What’s the Difference Between Population Health and Public Health?


As the world’s first university to offer undergraduate, graduate and certificate degrees in population health with an emphasis on health innovation and technology, we understand population health better than most. However, we also understand that population health is often used synonymously with public health. Both disciplines have the potential to create better health outcomes in communities around the world — learning what they are and how they work together are important first steps towards making an impact. 


Population Health: Harnessing Data Science and Insights

Population health is rooted in understanding the multiple determinants of health, from cell to society. It’s also a convergent science, which means it brings together a range of academic studies — from economics and epidemiology to engineering, environmental sciences, the humanities, and more. Population health scientists study health outcomes not just in groups of individuals, but how those outcomes are distributed among specific populations that share geographic, socioeconomic or other characteristics

Population health emerged from the understanding that policies and higher-level interventions are more significant in determining health than individual genes or behaviors. Health outcomes are, of course, determined by a number of complex elements. These include genetics, levels of activity, nutritional intake and other individual behaviors. And the policies that shape communities play a big role in determining population health. For example, specific populations have different levels of access to clean air and water, safe modes of transportation and countless other factors that contribute to their overall health and well-being.  

That’s why we often say that your ZIP code is a better predictor of overall health than your genetic code — the science of population health has demonstrated a link between life expectancy and location.  Furthermore, the health outcomes related to different ZIP codes are not randomly distributed; they are impacted by social policies, past and present. It’s also why population health includes a strong focus on social justice to promote greater equity in health outcomes. 

The insights and data gained from population health research drive the policies, programs and advocacy that define public health.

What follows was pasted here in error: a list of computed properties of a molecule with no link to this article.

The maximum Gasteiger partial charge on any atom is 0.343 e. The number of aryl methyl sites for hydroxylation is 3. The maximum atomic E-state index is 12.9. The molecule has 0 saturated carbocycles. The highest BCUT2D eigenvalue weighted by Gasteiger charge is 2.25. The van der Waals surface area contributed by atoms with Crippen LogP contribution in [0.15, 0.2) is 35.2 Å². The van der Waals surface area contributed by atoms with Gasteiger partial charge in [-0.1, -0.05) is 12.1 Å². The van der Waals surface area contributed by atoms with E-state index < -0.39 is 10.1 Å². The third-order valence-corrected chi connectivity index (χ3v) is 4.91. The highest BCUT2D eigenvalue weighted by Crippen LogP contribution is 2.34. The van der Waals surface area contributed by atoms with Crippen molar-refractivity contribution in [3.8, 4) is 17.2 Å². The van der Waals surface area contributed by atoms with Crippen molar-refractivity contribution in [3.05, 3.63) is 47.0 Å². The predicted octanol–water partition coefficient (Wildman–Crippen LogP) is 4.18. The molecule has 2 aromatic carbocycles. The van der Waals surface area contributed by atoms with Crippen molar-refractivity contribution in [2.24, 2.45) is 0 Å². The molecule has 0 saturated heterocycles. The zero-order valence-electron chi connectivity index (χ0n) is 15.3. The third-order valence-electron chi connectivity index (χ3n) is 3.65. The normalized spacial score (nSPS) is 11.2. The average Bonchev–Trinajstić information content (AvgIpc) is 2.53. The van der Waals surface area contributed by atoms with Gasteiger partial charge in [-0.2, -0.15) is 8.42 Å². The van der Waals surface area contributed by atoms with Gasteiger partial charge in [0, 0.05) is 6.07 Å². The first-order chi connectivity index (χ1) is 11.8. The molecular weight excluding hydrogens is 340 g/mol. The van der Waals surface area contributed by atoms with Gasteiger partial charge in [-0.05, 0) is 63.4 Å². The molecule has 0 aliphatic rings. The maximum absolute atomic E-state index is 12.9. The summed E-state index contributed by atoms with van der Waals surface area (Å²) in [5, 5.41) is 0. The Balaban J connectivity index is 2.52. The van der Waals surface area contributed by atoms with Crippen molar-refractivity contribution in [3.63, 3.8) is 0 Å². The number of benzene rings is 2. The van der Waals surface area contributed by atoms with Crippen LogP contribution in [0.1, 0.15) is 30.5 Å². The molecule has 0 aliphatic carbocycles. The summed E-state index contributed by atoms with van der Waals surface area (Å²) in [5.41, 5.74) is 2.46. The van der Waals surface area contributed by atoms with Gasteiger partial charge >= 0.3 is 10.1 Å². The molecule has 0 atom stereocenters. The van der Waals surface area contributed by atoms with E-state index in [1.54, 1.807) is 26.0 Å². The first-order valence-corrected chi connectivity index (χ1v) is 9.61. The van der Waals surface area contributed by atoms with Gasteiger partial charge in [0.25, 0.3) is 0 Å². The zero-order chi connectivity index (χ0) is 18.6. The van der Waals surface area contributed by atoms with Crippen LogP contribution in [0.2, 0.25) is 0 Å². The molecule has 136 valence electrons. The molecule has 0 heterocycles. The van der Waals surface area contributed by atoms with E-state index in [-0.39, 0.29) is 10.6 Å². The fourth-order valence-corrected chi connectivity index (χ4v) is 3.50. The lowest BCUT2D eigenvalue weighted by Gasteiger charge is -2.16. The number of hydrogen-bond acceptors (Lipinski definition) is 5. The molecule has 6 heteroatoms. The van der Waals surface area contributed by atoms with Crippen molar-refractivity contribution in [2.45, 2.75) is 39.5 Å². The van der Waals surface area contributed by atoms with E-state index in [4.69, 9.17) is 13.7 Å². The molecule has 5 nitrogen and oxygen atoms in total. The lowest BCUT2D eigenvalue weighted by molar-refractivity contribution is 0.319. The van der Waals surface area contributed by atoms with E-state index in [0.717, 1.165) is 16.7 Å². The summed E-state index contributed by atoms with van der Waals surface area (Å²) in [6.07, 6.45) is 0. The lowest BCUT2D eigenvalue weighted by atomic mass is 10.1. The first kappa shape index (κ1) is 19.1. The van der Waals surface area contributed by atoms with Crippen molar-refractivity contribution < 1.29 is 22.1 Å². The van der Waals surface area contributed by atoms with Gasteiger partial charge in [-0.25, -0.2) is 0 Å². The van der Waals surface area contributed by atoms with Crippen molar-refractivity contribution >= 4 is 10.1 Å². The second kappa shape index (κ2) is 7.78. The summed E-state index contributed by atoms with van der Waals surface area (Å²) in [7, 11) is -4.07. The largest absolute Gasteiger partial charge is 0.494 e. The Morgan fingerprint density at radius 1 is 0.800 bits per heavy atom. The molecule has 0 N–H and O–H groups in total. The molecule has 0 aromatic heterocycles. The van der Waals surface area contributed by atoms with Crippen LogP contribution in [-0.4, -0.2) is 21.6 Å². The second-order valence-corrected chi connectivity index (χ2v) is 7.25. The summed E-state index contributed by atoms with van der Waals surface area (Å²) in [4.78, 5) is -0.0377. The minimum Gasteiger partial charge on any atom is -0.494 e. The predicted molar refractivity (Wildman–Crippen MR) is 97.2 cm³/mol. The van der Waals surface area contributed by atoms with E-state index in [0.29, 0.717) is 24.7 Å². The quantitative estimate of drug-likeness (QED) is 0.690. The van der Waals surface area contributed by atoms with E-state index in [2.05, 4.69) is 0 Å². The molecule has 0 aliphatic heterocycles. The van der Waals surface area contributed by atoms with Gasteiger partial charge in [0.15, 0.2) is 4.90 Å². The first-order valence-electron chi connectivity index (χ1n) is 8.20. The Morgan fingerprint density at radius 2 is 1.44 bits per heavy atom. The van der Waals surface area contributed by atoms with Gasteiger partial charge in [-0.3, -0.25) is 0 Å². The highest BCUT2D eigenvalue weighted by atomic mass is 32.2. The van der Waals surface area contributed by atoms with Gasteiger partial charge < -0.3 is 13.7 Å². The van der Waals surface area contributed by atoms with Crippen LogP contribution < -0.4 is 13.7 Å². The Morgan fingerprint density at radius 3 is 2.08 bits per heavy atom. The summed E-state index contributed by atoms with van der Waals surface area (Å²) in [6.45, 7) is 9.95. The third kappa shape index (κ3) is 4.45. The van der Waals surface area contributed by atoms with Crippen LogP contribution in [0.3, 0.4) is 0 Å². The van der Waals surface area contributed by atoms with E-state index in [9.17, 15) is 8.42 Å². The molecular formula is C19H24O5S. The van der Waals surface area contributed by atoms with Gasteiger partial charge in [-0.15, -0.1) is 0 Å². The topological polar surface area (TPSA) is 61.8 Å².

Public Health: Preventing Disease and Improving Health on a Community Level

The core functions of public health include the assessment, development and issuance of policies that ensure conditions in which people can be healthy. In contrast to healthcare workers such as doctors and nurses who provide treatment to individuals with injuries or illnesses, those in the field of public health focus their efforts on cultivating communities where people can be their healthiest. 

Public health has been defined as focusing on community-wide concerns – the public interest – rather than the health interests of particular individuals or groups. That means pursuing programs and policies that promote community-wide health, like vaccinating children and adults to prevent the spread of disease, educating the public about the health risks of using alcohol and tobacco, and establishing a social safety net that includes school nutrition programs to ensure all children have access to healthy foods. 

Public health leverages population health insights to develop policies aimed at advancing community health. Or, to put it more simply: Public health builds on population science insights. Together, these two critical disciplines are catalyzing better health outcomes around the world — and the Lehigh College of Health is proud to take a lead role in advancing the field forward. 

Find out how we’re shaping the future of population health with our innovative approach.